Ghrelin is the hormone that’s responsible for telling us that it’s time to eat. When this hormone is sent into overdrive, we are then told to eat even more because what drives our hunger is out of control.
When you’re sleep deprived, your body becomes stressed and wrecks havoc on your hormones, especially the ones mentioned above. This in turn makes our body store calories as fat rather than burning them. This leads to an expanded waistline and worsened sleep apnea. This is then followed by even more sleep issues, leading to more eating and a lower metabolism. When we are in REM sleep, we actually burn more calories. Those who have untreated sleep apnea rarely experience REM sleep, so it becomes another lost opportunity for weight loss and good health.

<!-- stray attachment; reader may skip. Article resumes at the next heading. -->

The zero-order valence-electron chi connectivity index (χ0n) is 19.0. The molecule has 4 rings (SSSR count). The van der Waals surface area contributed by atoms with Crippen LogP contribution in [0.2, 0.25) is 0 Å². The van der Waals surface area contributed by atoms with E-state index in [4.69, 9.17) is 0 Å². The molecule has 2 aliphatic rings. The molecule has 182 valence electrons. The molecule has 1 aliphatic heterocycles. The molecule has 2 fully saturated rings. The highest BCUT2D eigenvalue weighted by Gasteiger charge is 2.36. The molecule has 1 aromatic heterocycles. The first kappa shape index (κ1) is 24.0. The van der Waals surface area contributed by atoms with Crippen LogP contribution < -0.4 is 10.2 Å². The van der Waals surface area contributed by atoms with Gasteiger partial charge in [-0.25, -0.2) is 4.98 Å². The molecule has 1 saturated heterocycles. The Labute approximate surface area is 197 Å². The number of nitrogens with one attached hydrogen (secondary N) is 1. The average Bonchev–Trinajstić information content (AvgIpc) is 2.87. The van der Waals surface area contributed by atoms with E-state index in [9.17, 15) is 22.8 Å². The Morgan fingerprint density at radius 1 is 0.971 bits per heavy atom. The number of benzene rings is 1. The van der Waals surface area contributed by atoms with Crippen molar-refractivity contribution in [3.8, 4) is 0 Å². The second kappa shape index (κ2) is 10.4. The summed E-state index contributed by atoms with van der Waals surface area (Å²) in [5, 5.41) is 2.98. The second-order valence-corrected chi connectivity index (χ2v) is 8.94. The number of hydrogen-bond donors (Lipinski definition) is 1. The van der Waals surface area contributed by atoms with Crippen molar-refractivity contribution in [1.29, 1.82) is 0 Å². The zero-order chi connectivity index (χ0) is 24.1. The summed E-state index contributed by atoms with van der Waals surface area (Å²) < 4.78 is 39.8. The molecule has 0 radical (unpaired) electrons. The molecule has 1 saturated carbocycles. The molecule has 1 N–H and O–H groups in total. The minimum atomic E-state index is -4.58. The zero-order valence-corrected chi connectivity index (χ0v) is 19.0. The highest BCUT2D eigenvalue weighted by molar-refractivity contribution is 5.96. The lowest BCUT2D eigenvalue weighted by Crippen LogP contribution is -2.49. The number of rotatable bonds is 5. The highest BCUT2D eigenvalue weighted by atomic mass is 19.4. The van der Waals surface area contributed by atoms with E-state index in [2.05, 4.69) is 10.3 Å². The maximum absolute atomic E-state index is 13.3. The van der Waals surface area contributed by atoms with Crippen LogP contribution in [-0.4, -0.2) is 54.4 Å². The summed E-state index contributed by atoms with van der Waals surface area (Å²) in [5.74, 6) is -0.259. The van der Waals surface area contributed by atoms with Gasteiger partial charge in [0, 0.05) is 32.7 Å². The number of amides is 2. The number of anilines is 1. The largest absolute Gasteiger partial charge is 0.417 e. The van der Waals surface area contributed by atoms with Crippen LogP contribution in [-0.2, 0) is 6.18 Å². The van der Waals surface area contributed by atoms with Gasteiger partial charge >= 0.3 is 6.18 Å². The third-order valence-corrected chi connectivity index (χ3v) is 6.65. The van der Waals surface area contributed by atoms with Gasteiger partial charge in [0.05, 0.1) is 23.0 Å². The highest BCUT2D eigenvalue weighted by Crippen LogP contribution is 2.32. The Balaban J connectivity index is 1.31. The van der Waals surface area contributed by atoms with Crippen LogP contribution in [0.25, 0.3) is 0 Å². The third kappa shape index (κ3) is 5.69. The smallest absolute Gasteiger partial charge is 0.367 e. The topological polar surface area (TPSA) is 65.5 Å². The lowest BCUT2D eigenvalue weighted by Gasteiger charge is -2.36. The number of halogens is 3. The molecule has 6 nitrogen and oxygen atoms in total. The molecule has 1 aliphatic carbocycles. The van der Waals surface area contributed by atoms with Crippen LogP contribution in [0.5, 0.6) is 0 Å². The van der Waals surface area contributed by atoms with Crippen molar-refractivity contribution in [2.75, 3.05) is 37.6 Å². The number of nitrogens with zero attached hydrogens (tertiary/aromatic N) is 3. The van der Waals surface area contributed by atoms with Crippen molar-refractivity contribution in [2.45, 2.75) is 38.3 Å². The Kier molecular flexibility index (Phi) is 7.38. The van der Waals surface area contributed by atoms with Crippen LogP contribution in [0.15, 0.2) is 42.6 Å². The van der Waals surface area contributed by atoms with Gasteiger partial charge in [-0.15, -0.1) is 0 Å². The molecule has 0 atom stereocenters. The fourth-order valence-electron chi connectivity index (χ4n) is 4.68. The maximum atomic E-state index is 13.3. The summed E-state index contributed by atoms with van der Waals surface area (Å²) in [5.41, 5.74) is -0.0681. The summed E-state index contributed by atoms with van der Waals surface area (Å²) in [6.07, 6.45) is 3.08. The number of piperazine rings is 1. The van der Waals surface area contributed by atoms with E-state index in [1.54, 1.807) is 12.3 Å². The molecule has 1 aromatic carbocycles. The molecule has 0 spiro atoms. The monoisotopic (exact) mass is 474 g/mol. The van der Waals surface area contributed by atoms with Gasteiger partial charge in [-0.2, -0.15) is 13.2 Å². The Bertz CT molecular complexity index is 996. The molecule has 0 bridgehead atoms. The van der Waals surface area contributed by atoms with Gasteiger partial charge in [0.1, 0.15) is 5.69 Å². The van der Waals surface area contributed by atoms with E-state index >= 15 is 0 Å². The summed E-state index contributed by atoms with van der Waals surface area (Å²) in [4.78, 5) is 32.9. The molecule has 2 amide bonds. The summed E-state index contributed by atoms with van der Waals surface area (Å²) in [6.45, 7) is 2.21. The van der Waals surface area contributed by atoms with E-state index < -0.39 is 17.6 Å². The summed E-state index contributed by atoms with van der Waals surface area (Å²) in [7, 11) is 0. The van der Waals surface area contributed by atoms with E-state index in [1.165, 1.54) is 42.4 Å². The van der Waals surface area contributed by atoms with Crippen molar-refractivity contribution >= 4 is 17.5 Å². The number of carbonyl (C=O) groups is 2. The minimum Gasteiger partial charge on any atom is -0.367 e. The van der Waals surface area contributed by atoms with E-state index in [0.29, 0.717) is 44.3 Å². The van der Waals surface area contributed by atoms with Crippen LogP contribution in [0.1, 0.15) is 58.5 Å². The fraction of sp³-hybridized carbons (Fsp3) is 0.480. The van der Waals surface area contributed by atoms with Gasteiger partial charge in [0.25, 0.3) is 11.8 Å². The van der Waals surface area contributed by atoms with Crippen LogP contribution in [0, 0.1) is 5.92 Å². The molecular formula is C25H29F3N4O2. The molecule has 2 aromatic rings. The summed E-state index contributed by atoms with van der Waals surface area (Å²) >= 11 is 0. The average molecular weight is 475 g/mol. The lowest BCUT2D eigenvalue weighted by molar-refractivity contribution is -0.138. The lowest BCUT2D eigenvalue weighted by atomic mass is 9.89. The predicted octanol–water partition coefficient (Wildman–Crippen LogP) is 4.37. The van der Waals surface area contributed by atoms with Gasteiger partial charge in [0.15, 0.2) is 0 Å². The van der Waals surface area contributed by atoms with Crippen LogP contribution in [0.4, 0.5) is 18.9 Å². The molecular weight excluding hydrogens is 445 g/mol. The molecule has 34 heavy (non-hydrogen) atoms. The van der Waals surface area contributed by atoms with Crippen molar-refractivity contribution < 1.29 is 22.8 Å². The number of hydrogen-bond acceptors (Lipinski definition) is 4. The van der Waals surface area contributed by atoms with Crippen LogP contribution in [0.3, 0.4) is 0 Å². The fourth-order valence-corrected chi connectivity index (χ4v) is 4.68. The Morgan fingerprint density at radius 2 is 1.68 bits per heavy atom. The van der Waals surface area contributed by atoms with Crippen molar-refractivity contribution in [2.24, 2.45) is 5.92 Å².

What Happens If You Lose Weight?
If you take the next step and start losing weight, it can alleviate the symptoms of sleep apnea if the central cause is obesity. For those who lose as little as 5% of their body weight, some relief from apnea can be found. It may be improved so much that the apnea completely disappears. One study showed that ⅔ of patients who were put on a calorie-restricted diet showed improvement in their sleep apnea symptoms.
Losing The Weight Safely
Before you run to the store and grab whatever weight loss supplement you can find, read this section first. If you want to drop a few pounds, here’s how you can do it the safe way. First, you need to remember that you want to lose the weight gradually, not suddenly.